Plenary Speakers & Featured Morning Sessions
Tuesday, February 2, 2016
Morning Featured Session: Celebrating 100 Years of Waterfowl Research and Management since the Migratory Bird Treaty – History and Science Guiding Us Forward
Organizer: David Trauger
Plenary Speaker 1: Dan Ashe, Director U.S. Fish and Wildlife Service, "Reflections on 100 years of waterfowl management for the Fish and Wildlife Service"
Plenary Speakers 2: Jerome R. Serie, US Fish and Wildlife Service (Retired), Robert J Blohm, US Fish and Wildlife Service (Retired), and David E. Sharp, US Fish and Wildlife Service (Retired) "The Migratory Bird Treaty – Legacy and Foundation for Waterfowl Management"
Daniel M. Ashe is currently the 16th Director of the U.S. Fish and Wildlife Service. His appointment by President Obama is the culmination of a lifetime spent within the Fish and Wildlife Service family. Prior to his appointment as Director, Ashe served as the Service’s Deputy Director for Policy beginning in 2009, where he provided strategic program direction and developed policy and guidance to support and promote program development and fulfill the Service mission. Ashe also served as the Science Advisor to the Director of the Fish and Wildlife Service between 2003-2009 where he advised the Service Director and provided leadership on science policy and scientific applications to resource management. From 1998-2003, Ashe served as the Chief of the National Wildlife Refuge System, directing operation and management of the 150 million-acre National Wildlife Refuge System, and the Service’s land acquisition program. Ashe also led the Service’s migratory bird management and North American wetlands conservation programs from 1998-2000, contributing to significant advances in both programs’ impact and effectiveness. From 1995-1998, Ashe served as the Fish and Wildlife Service’s Assistant Director for External Affairs, where he directed the agency’s programs in legislative, public, and Native American affairs, research coordination, and state grants-in-aid.
Jerry Serie and Bob Blohm
Jerry Serie, retired, US Fish and Wildlife Service
Jerry is a native of Minnesota where he acquired his passion for hunting, fishing, and trapping at an early age. He has a MS degree in Zoology from North Dakota State University and a BS in Biology from St. Cloud State University, MN.
Jerry began his career with the U.S. Fish and Wildlife Service as a Research Biologist studying the breeding biology and migration ecology of the canvasback at the Northern Prairie Wildlife Research Center, Jamestown, ND, from 1971 to 1983. In 1984, he moved to the east coast to serve as the Atlantic Flyway Representative with the Division of Migratory Bird Management, Laurel, MD. In this position he provided liaison between the Service and the Atlantic Flyway Council regarding migratory bird management and research. He actively promoted the development of the North American Waterfowl Management Plan, and specifically the Black Duck Joint Venture.
Jerry retired from the U.S. Fish and Wildlife Service as a Wildlife Biologist in 2007 with 35 years of service working on migratory birds. He currently resides in Easton, MD, where he continues an active outdoor life, including hunting, training retrievers, and a new challenge of landscape painting.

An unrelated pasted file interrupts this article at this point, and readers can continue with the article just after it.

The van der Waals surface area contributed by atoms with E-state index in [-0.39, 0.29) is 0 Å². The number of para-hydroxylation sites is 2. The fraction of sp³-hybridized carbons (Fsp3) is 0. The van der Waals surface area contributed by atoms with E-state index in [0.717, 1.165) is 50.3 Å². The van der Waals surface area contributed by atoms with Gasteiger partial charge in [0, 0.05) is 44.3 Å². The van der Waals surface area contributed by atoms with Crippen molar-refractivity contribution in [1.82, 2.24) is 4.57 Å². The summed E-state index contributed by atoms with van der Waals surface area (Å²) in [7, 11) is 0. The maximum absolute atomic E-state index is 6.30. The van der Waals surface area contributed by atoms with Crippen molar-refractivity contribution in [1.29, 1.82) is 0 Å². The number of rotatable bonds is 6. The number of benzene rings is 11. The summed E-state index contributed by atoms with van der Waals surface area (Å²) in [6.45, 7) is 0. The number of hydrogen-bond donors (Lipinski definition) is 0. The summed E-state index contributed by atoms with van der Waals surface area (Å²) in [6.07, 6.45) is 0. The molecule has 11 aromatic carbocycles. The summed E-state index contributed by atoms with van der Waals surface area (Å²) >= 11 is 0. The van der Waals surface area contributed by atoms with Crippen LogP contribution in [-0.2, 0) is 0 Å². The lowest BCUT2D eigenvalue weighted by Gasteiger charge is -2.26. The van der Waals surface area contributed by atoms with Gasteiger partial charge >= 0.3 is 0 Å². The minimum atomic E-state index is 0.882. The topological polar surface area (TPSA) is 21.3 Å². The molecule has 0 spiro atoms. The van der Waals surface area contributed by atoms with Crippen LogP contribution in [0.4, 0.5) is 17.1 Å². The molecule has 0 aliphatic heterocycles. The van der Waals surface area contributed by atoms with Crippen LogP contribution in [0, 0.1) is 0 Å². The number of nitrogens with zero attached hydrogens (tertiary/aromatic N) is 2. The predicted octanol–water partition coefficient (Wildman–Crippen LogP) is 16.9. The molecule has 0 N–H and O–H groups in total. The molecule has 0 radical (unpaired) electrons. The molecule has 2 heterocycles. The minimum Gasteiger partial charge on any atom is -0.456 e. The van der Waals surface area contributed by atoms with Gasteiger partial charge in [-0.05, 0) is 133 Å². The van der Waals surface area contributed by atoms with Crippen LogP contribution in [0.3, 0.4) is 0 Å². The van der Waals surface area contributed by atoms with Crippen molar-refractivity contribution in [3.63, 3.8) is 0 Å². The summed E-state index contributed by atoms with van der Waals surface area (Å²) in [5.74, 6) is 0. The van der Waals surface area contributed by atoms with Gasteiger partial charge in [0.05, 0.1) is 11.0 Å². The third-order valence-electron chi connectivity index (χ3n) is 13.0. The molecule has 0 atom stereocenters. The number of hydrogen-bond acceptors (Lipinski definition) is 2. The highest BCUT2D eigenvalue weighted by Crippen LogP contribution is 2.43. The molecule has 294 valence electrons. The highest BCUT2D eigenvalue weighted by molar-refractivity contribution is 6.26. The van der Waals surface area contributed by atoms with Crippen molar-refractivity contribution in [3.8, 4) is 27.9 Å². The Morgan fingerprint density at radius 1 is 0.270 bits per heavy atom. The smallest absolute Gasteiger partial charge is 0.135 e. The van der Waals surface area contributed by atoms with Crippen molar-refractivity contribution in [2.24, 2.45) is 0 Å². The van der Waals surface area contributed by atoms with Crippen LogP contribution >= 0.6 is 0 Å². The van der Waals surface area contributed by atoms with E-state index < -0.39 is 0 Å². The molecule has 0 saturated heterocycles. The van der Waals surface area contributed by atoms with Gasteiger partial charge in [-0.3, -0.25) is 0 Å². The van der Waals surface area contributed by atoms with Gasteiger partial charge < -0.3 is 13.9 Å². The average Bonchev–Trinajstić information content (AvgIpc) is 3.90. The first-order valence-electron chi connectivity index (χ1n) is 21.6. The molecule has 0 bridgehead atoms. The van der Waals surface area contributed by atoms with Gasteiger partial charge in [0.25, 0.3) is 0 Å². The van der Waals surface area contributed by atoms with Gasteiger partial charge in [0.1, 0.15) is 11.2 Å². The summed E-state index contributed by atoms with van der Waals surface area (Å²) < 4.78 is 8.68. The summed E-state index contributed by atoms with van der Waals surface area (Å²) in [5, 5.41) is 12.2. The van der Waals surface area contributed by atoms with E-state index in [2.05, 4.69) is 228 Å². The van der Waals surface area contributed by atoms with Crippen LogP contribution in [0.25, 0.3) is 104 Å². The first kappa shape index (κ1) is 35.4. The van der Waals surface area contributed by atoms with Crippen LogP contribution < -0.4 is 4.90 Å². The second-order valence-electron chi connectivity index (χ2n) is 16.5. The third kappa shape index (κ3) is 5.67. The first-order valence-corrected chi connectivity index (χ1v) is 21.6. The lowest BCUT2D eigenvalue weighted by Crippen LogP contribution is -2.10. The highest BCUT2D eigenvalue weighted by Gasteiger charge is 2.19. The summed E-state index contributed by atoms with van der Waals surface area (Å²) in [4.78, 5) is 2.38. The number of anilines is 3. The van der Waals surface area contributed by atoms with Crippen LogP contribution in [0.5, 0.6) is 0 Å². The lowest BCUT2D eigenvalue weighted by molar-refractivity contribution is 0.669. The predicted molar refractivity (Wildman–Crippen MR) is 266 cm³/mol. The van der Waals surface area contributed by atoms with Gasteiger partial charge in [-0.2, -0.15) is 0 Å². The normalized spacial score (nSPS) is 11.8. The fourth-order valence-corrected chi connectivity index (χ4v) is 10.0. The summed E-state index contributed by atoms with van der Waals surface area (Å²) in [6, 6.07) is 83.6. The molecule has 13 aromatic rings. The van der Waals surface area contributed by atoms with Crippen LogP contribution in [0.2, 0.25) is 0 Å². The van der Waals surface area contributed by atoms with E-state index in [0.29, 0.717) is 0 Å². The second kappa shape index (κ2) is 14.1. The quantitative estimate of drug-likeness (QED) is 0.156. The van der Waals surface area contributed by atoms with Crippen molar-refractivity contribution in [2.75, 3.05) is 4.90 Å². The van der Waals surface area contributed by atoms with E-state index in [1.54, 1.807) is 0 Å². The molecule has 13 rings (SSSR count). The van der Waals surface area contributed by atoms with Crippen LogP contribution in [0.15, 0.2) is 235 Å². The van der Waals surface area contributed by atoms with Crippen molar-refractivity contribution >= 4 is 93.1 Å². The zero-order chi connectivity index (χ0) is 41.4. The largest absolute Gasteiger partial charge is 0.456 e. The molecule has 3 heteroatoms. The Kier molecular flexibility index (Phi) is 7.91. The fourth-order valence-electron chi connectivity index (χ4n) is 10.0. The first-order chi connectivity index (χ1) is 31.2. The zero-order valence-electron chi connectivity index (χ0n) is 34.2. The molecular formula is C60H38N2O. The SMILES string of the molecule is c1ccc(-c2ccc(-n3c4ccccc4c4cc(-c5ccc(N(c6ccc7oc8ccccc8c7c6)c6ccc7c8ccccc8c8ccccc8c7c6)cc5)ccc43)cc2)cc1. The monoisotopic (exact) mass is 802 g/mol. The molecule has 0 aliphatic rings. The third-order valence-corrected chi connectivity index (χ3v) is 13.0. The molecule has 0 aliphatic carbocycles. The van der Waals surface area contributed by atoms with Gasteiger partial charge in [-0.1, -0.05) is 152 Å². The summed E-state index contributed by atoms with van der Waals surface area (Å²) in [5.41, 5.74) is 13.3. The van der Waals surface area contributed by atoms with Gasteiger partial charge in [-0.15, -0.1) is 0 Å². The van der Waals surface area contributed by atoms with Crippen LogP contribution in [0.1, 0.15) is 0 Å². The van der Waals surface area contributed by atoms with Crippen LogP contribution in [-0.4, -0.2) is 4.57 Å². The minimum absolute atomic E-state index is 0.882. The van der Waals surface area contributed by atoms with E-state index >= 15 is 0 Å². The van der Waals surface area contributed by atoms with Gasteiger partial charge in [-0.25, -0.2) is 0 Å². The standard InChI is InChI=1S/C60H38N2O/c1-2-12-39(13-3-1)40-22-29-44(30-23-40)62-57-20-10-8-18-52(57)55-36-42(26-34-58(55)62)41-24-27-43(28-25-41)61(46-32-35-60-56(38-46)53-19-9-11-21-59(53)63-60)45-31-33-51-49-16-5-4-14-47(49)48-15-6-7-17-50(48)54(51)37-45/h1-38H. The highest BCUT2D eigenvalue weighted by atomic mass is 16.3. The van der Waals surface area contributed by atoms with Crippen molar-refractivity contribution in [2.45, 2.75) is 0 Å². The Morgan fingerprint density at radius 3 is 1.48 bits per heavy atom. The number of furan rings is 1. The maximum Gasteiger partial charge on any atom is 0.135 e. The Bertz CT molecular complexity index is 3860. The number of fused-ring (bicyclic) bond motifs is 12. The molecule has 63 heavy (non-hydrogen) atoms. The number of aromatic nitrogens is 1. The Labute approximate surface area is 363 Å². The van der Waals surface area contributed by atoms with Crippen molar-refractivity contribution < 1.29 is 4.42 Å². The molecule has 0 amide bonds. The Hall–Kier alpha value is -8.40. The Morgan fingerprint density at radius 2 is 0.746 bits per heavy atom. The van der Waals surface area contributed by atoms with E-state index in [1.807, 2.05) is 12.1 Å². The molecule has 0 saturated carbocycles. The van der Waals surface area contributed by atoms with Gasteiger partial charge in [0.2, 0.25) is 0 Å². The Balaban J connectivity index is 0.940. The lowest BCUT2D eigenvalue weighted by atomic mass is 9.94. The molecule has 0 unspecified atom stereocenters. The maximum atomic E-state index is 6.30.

Bob Blohm, retired, US Fish and Wildlife Service
Bob Blohm has had a longstanding interest in migratory birds, particularly waterfowl, after growing up along Saginaw Bay in the State of Michigan. He graduated from Michigan State University with a B.S. degree in Fisheries and Wildlife and received his M.S. and Ph.D. degrees from the University of Wisconsin, studying the breeding ecology of the Gadwall in southern Manitoba.
Following graduate work, he was hired by the U.S. Fish and Wildlife Service as a staff biologist in the Office of Migratory Bird Management, in Laurel, Maryland. Bob remained in the Office (now Division) of Migratory Bird Management for his entire career and served in numerous capacities, including Chief of the Division of Migratory Bird Management. He retired from the U.S. Fish and Wildlife Service on December 31, 2010, after working nearly 32 years in the field of migratory bird management. Since retiring, Bob has thoroughly enjoyed the daily challenges of trying to keep up with his ever-growing "bucket list" of things he wants to do.
Wednesday, February 3, 2016
Featured Morning Session: Strengthening the Links Between Waterfowl Research and Management
Organizer: Tony Roberts
Plenary Speaker 1: B. Ken Williams, "Prospects for the Integration of Waterfowl Science and Management"
Plenary Speaker 2: James Nichols, "Adaptive Waterfowl Harvest Management: Where Are We and How Did We Get Here?"
B. Ken Williams
B. Ken Williams is the Executive Director of The Wildlife Society, a position he has held since 2013 after serving as Chief of the Cooperative Research Units within the U.S. Geological Survey. He was also co-director of the USGS Science and Decisions Center, where he focused on adaptive management, valuation of ecosystem services, and advancing the use of science in natural-resources decision making. Ken holds MS degrees in mathematics from the University of Oklahoma and statistics from Colorado State University, and a Ph.D. in rangeland ecology from Colorado State. He also held science and management positions at the USGS Patuxent Wildlife Research Center in Maryland, the Office of Migratory Bird Management for the U.S. Fish and Wildlife Service (FWS), the Vermont Cooperative Fish and Wildlife Research Unit, and FWS’s North American Waterfowl and Wetlands Office.
Jim Nichols is a senior scientist emeritus with the U.S. Geological Survey. His interests include both research and management. He graduated from Wake Forest University in 1971 with his bachelor's of science. He then finished his Master's degree at Louisiana State University 1973 followed by a Ph.D under Dr. Walt Conley in 1976, both in the general area of quantitative Ecology. He subsequently began his career at USGS, and recently retired with the title of Senior Scientist, one of only 40 such positions in the Department of the Interior. His work has focused on the ecology and management of animal populations.